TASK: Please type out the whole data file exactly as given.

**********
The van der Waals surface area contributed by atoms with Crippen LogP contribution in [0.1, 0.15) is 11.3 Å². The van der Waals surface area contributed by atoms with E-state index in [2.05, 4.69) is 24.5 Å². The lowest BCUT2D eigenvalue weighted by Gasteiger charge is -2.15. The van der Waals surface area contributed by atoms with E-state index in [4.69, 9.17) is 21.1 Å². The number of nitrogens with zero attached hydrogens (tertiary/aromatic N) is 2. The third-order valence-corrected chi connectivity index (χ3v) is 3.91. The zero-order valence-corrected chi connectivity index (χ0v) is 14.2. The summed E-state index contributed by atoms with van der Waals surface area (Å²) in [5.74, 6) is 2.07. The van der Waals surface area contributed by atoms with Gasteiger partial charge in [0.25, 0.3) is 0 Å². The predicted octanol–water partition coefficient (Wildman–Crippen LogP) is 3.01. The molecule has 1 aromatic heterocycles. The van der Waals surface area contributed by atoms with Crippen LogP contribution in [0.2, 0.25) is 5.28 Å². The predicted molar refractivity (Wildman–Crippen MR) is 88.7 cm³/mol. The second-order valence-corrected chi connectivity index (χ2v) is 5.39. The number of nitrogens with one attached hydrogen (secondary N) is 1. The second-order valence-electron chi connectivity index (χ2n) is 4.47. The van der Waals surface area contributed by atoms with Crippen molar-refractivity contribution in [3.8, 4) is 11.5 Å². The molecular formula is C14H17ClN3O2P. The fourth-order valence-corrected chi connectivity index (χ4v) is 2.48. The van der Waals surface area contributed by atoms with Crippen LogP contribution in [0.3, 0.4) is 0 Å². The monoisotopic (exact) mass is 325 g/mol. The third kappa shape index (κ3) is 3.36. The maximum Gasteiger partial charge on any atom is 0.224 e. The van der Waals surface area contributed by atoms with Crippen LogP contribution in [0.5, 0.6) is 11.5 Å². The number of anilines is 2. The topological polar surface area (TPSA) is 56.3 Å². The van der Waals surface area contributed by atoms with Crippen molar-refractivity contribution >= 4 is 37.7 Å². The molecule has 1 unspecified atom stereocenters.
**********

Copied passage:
The van der Waals surface area contributed by atoms with Crippen LogP contribution in [0.1, 0.15) is 11.3 Å². The van der Waals surface area contributed by atoms with E-state index in [2.05, 4.69) is 24.5 Å². The lowest BCUT2D eigenvalue weighted by Gasteiger charge is -2.15. The van der Waals surface area contributed by atoms with E-state index in [4.69, 9.17) is 21.1 Å². The number of nitrogens with zero attached hydrogens (tertiary/aromatic N) is 2. The third-order valence-corrected chi connectivity index (χ3v) is 3.91. The zero-order valence-corrected chi connectivity index (χ0v) is 14.2. The summed E-state index contributed by atoms with van der Waals surface area (Å²) in [5.74, 6) is 2.07. The van der Waals surface area contributed by atoms with Gasteiger partial charge in [0.25, 0.3) is 0 Å². The predicted octanol–water partition coefficient (Wildman–Crippen LogP) is 3.01. The molecule has 1 aromatic heterocycles. The van der Waals surface area contributed by atoms with Crippen LogP contribution in [0.2, 0.25) is 5.28 Å². The predicted molar refractivity (Wildman–Crippen MR) is 88.7 cm³/mol. The second-order valence-corrected chi connectivity index (χ2v) is 5.39. The number of nitrogens with one attached hydrogen (secondary N) is 1. The second-order valence-electron chi connectivity index (χ2n) is 4.47. The van der Waals surface area contributed by atoms with Crippen molar-refractivity contribution in [3.8, 4) is 11.5 Å². The molecular formula is C14H17ClN3O2P. The fourth-order valence-corrected chi connectivity index (χ4v) is 2.48. The van der Waals surface area contributed by atoms with Crippen LogP contribution in [0.3, 0.4) is 0 Å². The monoisotopic (exact) mass is 325 g/mol. The third kappa shape index (κ3) is 3.36. The maximum Gasteiger partial charge on any atom is 0.224 e. The van der Waals surface area contributed by atoms with Crippen LogP contribution in [0.5, 0.6) is 11.5 Å². The number of anilines is 2. The topological polar surface area (TPSA) is 56.3 Å². The van der Waals surface area contributed by atoms with Crippen molar-refractivity contribution >= 4 is 37.7 Å². The molecule has 1 unspecified atom stereocenters.